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Bolivian Coup Government Names Evo Morales “Terrorist” Amid Heavy Repression Of His Supporters


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Bolivian Coup Government Names Evo Morales "Terrorist" Amid Heavy Repression Of His Supporters

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On November 25th, Interior Minister Arturo Murillo of the Bolivian coup government announced that “former” President Evo Morales was a “terrorist” and that he would send him to prison “for the rest of his life,” in an interview with the Guardian.

According to Murillo, who is part of Self-proclaimed Interim President Jeanine Anez’ government, Morales orchestrated efforts of his supporters to “strangle” Bolivian cities by organizing roadblocks and protests.

Murillo claimed that an audio recording allegedly proved how Morales was giving instructions and he, himself, was 200% certain it was the former president and that it was genuine.

“This is terrorism and this is sedition,” he said. “We have asked for the maximum sentence … of 30 years in prison.”

“Any terrorist should spend the rest of their life in prison – any terrorist – Evo Morales or whoever. It’s not about whether you’re an ex-president or white or black or a campesino … In fact, it’s even worse when it’s an ex-president. An ex-president should be sentenced twice over because people trust in their president.”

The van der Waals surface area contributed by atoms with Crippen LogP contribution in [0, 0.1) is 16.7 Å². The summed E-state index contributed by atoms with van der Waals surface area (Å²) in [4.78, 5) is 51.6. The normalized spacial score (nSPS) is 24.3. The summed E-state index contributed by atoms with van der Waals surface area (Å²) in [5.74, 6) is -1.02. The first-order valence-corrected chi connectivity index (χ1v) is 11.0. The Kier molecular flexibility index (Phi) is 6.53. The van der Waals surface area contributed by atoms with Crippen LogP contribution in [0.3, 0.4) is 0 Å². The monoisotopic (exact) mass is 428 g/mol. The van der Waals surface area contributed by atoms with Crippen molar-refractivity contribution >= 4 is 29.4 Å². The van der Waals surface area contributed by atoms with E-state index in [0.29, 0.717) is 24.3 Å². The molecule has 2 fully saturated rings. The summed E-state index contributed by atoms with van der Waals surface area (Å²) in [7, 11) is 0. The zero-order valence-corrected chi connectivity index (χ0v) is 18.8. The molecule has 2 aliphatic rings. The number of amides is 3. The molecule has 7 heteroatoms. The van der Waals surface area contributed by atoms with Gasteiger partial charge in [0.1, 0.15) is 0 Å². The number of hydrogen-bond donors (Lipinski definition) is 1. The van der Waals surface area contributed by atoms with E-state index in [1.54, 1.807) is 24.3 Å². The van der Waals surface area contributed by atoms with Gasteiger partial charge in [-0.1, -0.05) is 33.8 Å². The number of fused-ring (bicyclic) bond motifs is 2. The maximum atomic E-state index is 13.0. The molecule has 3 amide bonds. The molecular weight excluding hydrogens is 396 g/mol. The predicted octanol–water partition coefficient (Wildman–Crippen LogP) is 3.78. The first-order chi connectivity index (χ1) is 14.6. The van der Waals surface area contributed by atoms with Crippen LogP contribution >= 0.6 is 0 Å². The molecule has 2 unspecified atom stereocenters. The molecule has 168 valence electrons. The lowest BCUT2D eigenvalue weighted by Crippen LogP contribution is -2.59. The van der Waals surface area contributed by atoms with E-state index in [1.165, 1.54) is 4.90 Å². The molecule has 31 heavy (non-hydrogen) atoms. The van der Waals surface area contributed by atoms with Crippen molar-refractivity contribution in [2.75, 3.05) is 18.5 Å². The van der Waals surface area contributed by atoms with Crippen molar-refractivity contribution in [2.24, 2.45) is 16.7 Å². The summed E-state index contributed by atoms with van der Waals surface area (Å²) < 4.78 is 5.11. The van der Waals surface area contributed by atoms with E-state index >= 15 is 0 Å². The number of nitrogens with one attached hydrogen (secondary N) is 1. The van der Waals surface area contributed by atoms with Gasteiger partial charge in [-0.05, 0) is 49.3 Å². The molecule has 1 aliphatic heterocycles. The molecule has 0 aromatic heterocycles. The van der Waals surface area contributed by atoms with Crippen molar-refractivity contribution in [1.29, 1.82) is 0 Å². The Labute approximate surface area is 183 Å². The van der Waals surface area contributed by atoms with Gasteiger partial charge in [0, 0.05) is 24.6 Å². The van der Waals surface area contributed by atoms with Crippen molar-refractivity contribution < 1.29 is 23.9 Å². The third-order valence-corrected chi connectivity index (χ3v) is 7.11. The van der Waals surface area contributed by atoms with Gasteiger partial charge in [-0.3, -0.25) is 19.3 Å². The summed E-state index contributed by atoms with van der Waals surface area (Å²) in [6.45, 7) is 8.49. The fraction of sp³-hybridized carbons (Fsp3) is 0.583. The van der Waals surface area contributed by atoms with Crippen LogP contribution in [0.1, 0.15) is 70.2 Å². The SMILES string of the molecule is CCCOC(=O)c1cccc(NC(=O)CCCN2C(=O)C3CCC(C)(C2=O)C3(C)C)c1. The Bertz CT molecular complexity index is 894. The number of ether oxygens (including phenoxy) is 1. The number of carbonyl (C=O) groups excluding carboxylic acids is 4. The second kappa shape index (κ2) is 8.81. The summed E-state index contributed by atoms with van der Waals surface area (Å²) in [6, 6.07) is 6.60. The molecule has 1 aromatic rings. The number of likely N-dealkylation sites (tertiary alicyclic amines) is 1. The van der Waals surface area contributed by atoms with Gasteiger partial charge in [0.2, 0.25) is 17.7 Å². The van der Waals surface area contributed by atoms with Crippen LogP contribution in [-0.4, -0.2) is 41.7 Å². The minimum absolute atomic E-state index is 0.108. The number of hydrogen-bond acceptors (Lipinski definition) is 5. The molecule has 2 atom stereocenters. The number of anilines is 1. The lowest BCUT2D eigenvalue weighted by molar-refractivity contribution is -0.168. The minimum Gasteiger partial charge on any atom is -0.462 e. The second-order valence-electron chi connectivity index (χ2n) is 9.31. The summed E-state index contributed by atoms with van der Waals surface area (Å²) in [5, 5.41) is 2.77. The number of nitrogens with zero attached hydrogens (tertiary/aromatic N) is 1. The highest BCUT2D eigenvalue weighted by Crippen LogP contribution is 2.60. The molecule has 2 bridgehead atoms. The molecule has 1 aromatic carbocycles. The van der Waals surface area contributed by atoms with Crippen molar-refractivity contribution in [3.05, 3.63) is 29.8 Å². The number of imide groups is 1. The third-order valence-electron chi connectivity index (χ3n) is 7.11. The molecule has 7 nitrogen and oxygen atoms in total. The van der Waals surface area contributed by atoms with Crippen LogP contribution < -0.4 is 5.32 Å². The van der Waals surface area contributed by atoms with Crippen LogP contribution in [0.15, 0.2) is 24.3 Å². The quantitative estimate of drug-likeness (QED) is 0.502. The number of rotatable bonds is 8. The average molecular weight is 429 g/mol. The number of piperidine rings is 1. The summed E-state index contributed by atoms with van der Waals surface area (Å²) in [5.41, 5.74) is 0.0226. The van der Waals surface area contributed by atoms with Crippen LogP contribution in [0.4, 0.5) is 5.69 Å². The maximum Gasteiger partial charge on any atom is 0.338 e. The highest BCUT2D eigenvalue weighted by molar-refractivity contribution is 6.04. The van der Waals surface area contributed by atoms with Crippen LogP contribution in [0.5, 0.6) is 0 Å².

Speaking to the Guardian in Mexico City, where he has received asylum, Morales rejected the accusations as “harassment” designed to prevent his return to Bolivia.

He didn’t specifically decline that the recording was genuine.

“I talk to everyone who calls me. Sometimes I don’t know them. Sometimes they seek guidance,” he said.

Following the accusations there’s also been advertisements running on television, painting an image of Evo Morales as a “chaos-sowing provocateur who has brought turmoil to Bolivia’s streets.”

“Evo is summoning people to confrontations. Evo is not letting food reach the cities,” one advert claims. “The people want peace.”

Journalists were even given a tour of his alleged apartment, a luxurious premise in a recently completed building. It was aimed at proving how Evo Morales lived off the people’s back.

Murillo attacked Morales as part of a group of “fake lefties … who sought nothing but power.”

He further said that he wasn’t worried after “attacking” a Morales who still has wide support in the country.

“I don’t care how much it inflames things … in life you have to take risks and have the bravery to put things in order.”

“Evo Morales has lost his political career – he has lost it all – and he will never be candidate to anything else in this country,” Murillo insisted, claiming that Morales was so bad that “he even runs the risk of Mexico asking him to leave the country.”

Murillo furthermore rejected claims that the right-wing coup government had little interest for the country’s predominantly indigenous population.